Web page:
Sometimes it’s not immediately obvious when I’ve had too much going on. I didn’t have much energy on Saturday night after traveling to a rowing regatta, however, and it has been slower than usual to come back. A peaceful week with no rush to do anything—just living in today—has been good for me.

Word-art that says "Cherish yesterday. Dream tomorrow. Live today." -Richard Bach

Nurturing Thursday was started by Becca Givens and seeks to encourage self-nurturing and to “give the planet a much needed shot of fun, support and positive energy.”

June 1, 2022 · Write a comment · Categories: Musings · Tags:

I had a rather unsettling experience on Monday night when I tried to meditate before going to sleep. I have a favorite meditation that I’ve written about here before, in which I imagine myself turning to the four directions and asking what advice they have for me. I’ll usually see interesting scenes and picture myself walking through them while kindly voices offer guidance.

On Monday, though, I felt like I was rooted to the spot and hearing only my internal dialogue, which sounded tired and frazzled. As far as I knew, nothing in particular was causing me to feel stressed at that moment. I had been traveling more than usual this spring, a long weekend was over, and something had been irritating my sinuses, but I felt that none of those events should have bothered me much.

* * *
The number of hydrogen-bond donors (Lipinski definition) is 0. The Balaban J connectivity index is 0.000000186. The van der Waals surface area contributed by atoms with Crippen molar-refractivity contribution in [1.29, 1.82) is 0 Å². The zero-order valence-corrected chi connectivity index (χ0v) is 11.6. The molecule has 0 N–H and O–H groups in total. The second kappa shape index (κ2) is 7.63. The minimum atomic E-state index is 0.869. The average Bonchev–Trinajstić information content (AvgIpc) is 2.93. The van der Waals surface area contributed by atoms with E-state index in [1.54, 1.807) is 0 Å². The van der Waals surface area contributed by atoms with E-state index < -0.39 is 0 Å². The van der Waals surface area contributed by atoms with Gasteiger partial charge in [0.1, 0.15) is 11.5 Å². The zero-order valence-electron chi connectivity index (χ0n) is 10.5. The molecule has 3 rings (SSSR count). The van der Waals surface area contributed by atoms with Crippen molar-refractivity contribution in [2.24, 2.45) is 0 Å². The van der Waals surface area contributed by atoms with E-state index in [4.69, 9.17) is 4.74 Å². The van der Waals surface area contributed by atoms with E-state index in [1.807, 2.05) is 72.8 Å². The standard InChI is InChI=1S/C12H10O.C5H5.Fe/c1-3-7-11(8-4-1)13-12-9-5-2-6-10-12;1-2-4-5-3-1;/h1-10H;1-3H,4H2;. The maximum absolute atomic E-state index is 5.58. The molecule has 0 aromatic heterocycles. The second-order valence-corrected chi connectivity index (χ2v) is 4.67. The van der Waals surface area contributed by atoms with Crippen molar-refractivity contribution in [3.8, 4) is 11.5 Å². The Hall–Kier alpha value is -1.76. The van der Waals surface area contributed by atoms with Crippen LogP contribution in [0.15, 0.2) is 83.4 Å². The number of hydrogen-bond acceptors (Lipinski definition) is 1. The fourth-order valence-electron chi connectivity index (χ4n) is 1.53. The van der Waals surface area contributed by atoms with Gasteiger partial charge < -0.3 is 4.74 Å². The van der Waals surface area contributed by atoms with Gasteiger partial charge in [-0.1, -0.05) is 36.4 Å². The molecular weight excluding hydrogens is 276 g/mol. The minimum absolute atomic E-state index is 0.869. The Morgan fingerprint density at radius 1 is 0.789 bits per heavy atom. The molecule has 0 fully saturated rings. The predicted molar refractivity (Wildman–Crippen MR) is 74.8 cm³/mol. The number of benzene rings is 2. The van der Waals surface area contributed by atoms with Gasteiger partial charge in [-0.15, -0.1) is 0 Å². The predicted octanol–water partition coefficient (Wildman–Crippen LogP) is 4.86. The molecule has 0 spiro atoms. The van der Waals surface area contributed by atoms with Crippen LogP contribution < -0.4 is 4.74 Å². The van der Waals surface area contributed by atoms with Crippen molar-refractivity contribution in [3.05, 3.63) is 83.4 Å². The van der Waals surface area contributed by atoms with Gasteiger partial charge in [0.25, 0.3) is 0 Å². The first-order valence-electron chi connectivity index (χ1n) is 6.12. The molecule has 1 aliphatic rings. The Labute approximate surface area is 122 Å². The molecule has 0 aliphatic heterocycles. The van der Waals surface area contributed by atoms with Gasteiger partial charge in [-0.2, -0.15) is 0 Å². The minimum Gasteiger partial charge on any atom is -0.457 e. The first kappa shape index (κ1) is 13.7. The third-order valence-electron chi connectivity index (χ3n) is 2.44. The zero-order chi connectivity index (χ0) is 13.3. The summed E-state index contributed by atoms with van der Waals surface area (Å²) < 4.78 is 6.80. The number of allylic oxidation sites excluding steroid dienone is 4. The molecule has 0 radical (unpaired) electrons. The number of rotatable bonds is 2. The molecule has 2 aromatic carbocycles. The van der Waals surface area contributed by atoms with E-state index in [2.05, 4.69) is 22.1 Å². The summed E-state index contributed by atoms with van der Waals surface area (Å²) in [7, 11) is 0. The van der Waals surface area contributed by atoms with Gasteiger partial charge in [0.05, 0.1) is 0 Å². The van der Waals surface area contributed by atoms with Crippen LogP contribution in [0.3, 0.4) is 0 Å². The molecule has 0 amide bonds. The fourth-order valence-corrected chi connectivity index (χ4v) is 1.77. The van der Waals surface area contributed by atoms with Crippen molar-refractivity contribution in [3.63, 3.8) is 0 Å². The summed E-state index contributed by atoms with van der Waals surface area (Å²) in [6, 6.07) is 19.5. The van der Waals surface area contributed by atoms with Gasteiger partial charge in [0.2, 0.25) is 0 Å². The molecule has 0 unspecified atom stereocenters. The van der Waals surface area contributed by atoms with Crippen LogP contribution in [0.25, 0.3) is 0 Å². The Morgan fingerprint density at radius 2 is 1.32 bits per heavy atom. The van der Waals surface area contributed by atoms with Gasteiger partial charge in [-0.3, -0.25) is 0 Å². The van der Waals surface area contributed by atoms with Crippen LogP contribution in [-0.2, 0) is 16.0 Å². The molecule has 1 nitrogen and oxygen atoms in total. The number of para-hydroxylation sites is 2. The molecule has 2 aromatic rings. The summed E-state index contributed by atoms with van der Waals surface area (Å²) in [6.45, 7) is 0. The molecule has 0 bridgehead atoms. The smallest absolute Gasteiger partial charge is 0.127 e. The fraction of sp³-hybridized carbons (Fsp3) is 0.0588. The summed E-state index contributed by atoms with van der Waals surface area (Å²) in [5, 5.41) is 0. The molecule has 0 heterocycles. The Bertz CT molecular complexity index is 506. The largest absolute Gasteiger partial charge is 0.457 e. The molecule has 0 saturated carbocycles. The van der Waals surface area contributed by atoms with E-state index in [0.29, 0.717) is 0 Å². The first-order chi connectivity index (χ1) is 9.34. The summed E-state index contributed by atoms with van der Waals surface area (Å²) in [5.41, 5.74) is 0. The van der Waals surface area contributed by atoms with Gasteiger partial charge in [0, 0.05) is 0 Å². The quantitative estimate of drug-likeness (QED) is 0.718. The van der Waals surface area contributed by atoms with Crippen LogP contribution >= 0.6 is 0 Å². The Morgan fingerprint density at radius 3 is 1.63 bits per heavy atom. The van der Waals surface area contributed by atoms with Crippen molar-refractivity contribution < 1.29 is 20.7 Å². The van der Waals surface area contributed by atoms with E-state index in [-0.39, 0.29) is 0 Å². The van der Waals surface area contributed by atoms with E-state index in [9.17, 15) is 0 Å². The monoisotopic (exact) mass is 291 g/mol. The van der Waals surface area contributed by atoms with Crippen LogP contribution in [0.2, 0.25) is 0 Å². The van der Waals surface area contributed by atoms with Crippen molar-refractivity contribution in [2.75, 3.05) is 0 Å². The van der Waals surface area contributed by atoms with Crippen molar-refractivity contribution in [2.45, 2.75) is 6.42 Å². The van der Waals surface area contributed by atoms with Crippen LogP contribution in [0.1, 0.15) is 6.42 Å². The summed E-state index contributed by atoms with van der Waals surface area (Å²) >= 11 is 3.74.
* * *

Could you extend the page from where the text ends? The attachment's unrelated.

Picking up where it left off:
When I imagined myself looking to the East, where I wanted to see a refreshing springtime scene, nothing came clear. I heard myself saying “Just breathe,” as if trying to calm myself down. After another minute passed without any images coming to mind, I turned to the South; but rather than its usual comforting warmth, it felt stifling. My inner voice whined, “It’s so hot!” Then I tried to visualize birch trees with autumn foliage in the West, with a little more success, but I still couldn’t picture myself moving toward them.

Photo of birch trees with yellow leaves.

(Photo credit: Rachel Kramer)

I finally tried to create a mental picture of a cool northern landscape to complete the meditation, but nothing happened there either. I tried to tell myself that I was half asleep and shouldn’t worry about it, but I felt that it had all gone wrong.

After giving myself a couple of days to reflect, however, I came to the conclusion that the “failed” meditation was a perfectly valid message from my subconscious mind. It was simple enough—too much time in motion, without enough rest, had left me needing to stand still and just breathe.